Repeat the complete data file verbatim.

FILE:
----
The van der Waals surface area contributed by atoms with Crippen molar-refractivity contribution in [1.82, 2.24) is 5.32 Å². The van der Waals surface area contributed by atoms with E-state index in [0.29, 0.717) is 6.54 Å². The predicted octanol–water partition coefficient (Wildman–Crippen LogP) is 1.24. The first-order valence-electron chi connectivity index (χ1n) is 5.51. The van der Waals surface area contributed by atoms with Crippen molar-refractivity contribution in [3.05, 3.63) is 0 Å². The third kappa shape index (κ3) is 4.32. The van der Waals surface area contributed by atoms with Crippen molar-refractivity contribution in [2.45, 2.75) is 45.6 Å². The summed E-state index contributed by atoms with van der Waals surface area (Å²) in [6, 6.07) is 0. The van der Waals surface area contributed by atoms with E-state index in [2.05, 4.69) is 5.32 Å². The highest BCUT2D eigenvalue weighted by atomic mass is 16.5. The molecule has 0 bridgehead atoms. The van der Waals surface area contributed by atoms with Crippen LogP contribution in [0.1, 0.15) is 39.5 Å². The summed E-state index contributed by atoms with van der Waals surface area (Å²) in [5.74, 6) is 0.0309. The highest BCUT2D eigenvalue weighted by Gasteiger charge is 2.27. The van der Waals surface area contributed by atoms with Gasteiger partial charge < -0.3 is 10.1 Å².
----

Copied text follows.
The van der Waals surface area contributed by atoms with Crippen molar-refractivity contribution in [1.82, 2.24) is 5.32 Å². The van der Waals surface area contributed by atoms with E-state index in [0.29, 0.717) is 6.54 Å². The predicted octanol–water partition coefficient (Wildman–Crippen LogP) is 1.24. The first-order valence-electron chi connectivity index (χ1n) is 5.51. The van der Waals surface area contributed by atoms with Crippen molar-refractivity contribution in [3.05, 3.63) is 0 Å². The third kappa shape index (κ3) is 4.32. The van der Waals surface area contributed by atoms with Crippen molar-refractivity contribution in [2.45, 2.75) is 45.6 Å². The summed E-state index contributed by atoms with van der Waals surface area (Å²) in [6, 6.07) is 0. The van der Waals surface area contributed by atoms with E-state index in [2.05, 4.69) is 5.32 Å². The highest BCUT2D eigenvalue weighted by atomic mass is 16.5. The molecule has 0 bridgehead atoms. The van der Waals surface area contributed by atoms with Crippen LogP contribution in [0.1, 0.15) is 39.5 Å². The summed E-state index contributed by atoms with van der Waals surface area (Å²) in [5.74, 6) is 0.0309. The highest BCUT2D eigenvalue weighted by Gasteiger charge is 2.27. The van der Waals surface area contributed by atoms with Gasteiger partial charge < -0.3 is 10.1 Å².